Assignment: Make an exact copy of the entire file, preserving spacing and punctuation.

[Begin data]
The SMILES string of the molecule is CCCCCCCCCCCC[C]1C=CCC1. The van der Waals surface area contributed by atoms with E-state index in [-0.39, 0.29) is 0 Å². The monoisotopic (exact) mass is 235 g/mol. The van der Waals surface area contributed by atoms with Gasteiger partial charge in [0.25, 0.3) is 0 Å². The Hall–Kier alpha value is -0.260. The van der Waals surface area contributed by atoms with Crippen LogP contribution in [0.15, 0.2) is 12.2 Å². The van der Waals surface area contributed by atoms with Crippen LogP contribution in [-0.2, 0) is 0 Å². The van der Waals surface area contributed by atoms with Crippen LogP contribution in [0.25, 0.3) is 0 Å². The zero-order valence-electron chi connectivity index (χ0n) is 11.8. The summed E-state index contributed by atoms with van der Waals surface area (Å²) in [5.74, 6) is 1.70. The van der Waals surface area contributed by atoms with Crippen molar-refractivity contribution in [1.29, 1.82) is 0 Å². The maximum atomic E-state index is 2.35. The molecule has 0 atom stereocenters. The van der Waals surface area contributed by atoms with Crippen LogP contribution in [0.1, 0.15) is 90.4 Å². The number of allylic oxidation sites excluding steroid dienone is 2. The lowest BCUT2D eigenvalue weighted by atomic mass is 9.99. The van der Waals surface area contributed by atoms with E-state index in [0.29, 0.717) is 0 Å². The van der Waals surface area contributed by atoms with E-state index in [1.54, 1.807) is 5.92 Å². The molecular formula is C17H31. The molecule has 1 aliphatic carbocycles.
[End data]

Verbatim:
The SMILES string of the molecule is CCCCCCCCCCCC[C]1C=CCC1. The van der Waals surface area contributed by atoms with E-state index in [-0.39, 0.29) is 0 Å². The monoisotopic (exact) mass is 235 g/mol. The van der Waals surface area contributed by atoms with Gasteiger partial charge in [0.25, 0.3) is 0 Å². The Hall–Kier alpha value is -0.260. The van der Waals surface area contributed by atoms with Crippen LogP contribution in [0.15, 0.2) is 12.2 Å². The van der Waals surface area contributed by atoms with Crippen LogP contribution in [-0.2, 0) is 0 Å². The van der Waals surface area contributed by atoms with Crippen LogP contribution in [0.25, 0.3) is 0 Å². The zero-order valence-electron chi connectivity index (χ0n) is 11.8. The summed E-state index contributed by atoms with van der Waals surface area (Å²) in [5.74, 6) is 1.70. The van der Waals surface area contributed by atoms with Crippen molar-refractivity contribution in [1.29, 1.82) is 0 Å². The maximum atomic E-state index is 2.35. The molecule has 0 atom stereocenters. The van der Waals surface area contributed by atoms with Crippen LogP contribution in [0.1, 0.15) is 90.4 Å². The number of allylic oxidation sites excluding steroid dienone is 2. The lowest BCUT2D eigenvalue weighted by atomic mass is 9.99. The van der Waals surface area contributed by atoms with E-state index in [0.29, 0.717) is 0 Å². The van der Waals surface area contributed by atoms with E-state index in [1.54, 1.807) is 5.92 Å². The molecular formula is C17H31. The molecule has 1 aliphatic carbocycles.